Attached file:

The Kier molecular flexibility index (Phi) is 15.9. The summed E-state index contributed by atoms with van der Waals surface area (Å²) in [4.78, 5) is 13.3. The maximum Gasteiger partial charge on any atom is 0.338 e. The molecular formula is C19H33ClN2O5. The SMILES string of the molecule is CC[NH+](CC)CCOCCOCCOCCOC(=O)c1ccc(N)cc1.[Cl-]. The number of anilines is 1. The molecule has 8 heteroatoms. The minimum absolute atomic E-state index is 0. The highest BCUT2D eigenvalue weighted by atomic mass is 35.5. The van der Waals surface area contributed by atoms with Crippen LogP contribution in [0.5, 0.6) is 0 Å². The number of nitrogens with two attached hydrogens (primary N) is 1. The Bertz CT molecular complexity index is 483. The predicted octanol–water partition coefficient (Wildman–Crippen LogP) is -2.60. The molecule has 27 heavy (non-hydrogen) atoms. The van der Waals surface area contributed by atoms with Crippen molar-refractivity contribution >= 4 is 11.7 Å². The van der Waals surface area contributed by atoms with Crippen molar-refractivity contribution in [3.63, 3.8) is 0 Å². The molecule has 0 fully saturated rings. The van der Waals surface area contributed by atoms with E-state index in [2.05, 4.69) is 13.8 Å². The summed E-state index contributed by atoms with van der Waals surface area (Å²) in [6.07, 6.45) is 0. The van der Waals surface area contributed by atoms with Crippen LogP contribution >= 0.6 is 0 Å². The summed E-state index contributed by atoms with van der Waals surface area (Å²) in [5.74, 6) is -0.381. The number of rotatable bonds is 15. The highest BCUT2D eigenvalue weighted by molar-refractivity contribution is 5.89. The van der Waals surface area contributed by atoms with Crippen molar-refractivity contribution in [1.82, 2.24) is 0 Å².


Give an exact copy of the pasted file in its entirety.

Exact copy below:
The Kier molecular flexibility index (Phi) is 15.9. The summed E-state index contributed by atoms with van der Waals surface area (Å²) in [4.78, 5) is 13.3. The maximum Gasteiger partial charge on any atom is 0.338 e. The molecular formula is C19H33ClN2O5. The SMILES string of the molecule is CC[NH+](CC)CCOCCOCCOCCOC(=O)c1ccc(N)cc1.[Cl-]. The number of anilines is 1. The molecule has 8 heteroatoms. The minimum absolute atomic E-state index is 0. The highest BCUT2D eigenvalue weighted by atomic mass is 35.5. The van der Waals surface area contributed by atoms with Crippen LogP contribution in [0.5, 0.6) is 0 Å². The number of nitrogens with two attached hydrogens (primary N) is 1. The Bertz CT molecular complexity index is 483. The predicted octanol–water partition coefficient (Wildman–Crippen LogP) is -2.60. The molecule has 27 heavy (non-hydrogen) atoms. The van der Waals surface area contributed by atoms with Crippen molar-refractivity contribution >= 4 is 11.7 Å². The van der Waals surface area contributed by atoms with Crippen molar-refractivity contribution in [3.63, 3.8) is 0 Å². The molecule has 0 fully saturated rings. The van der Waals surface area contributed by atoms with E-state index in [2.05, 4.69) is 13.8 Å². The summed E-state index contributed by atoms with van der Waals surface area (Å²) in [6.07, 6.45) is 0. The van der Waals surface area contributed by atoms with Crippen LogP contribution >= 0.6 is 0 Å². The summed E-state index contributed by atoms with van der Waals surface area (Å²) in [5.74, 6) is -0.381. The number of rotatable bonds is 15. The highest BCUT2D eigenvalue weighted by molar-refractivity contribution is 5.89. The van der Waals surface area contributed by atoms with Crippen molar-refractivity contribution in [1.82, 2.24) is 0 Å².